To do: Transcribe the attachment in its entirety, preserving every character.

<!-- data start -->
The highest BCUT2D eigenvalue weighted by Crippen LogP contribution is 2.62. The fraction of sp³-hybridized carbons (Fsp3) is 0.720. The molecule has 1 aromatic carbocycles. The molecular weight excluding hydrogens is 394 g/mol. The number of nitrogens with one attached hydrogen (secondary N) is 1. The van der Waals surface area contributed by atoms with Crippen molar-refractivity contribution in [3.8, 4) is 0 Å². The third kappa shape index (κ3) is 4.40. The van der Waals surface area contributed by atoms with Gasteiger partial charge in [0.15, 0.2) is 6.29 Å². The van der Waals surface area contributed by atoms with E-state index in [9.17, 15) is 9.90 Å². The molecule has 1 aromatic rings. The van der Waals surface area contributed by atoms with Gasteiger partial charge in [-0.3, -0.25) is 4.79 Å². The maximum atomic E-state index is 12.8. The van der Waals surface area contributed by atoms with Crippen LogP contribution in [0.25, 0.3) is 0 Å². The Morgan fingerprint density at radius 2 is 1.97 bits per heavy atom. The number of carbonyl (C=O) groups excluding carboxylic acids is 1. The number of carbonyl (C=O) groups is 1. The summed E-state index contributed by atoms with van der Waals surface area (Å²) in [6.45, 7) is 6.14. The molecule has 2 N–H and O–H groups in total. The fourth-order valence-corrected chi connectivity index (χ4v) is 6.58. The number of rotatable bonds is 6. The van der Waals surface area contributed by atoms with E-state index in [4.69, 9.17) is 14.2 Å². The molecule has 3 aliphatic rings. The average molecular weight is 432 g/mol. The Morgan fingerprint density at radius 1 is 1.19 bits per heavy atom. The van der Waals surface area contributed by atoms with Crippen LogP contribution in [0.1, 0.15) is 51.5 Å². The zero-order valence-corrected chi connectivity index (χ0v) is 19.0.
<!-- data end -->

The highest BCUT2D eigenvalue weighted by Crippen LogP contribution is 2.62. The fraction of sp³-hybridized carbons (Fsp3) is 0.720. The molecule has 1 aromatic carbocycles. The molecular weight excluding hydrogens is 394 g/mol. The number of nitrogens with one attached hydrogen (secondary N) is 1. The van der Waals surface area contributed by atoms with Crippen molar-refractivity contribution in [3.8, 4) is 0 Å². The third kappa shape index (κ3) is 4.40. The van der Waals surface area contributed by atoms with Gasteiger partial charge in [0.15, 0.2) is 6.29 Å². The van der Waals surface area contributed by atoms with E-state index in [9.17, 15) is 9.90 Å². The molecule has 1 aromatic rings. The van der Waals surface area contributed by atoms with Gasteiger partial charge in [-0.3, -0.25) is 4.79 Å². The maximum atomic E-state index is 12.8. The van der Waals surface area contributed by atoms with Crippen LogP contribution in [0.25, 0.3) is 0 Å². The Morgan fingerprint density at radius 2 is 1.97 bits per heavy atom. The number of carbonyl (C=O) groups excluding carboxylic acids is 1. The number of carbonyl (C=O) groups is 1. The summed E-state index contributed by atoms with van der Waals surface area (Å²) in [6.45, 7) is 6.14. The molecule has 2 N–H and O–H groups in total. The fourth-order valence-corrected chi connectivity index (χ4v) is 6.58. The number of rotatable bonds is 6. The van der Waals surface area contributed by atoms with E-state index in [4.69, 9.17) is 14.2 Å². The molecule has 3 aliphatic rings. The average molecular weight is 432 g/mol. The Morgan fingerprint density at radius 1 is 1.19 bits per heavy atom. The van der Waals surface area contributed by atoms with Crippen LogP contribution in [0.1, 0.15) is 51.5 Å². The zero-order valence-corrected chi connectivity index (χ0v) is 19.0.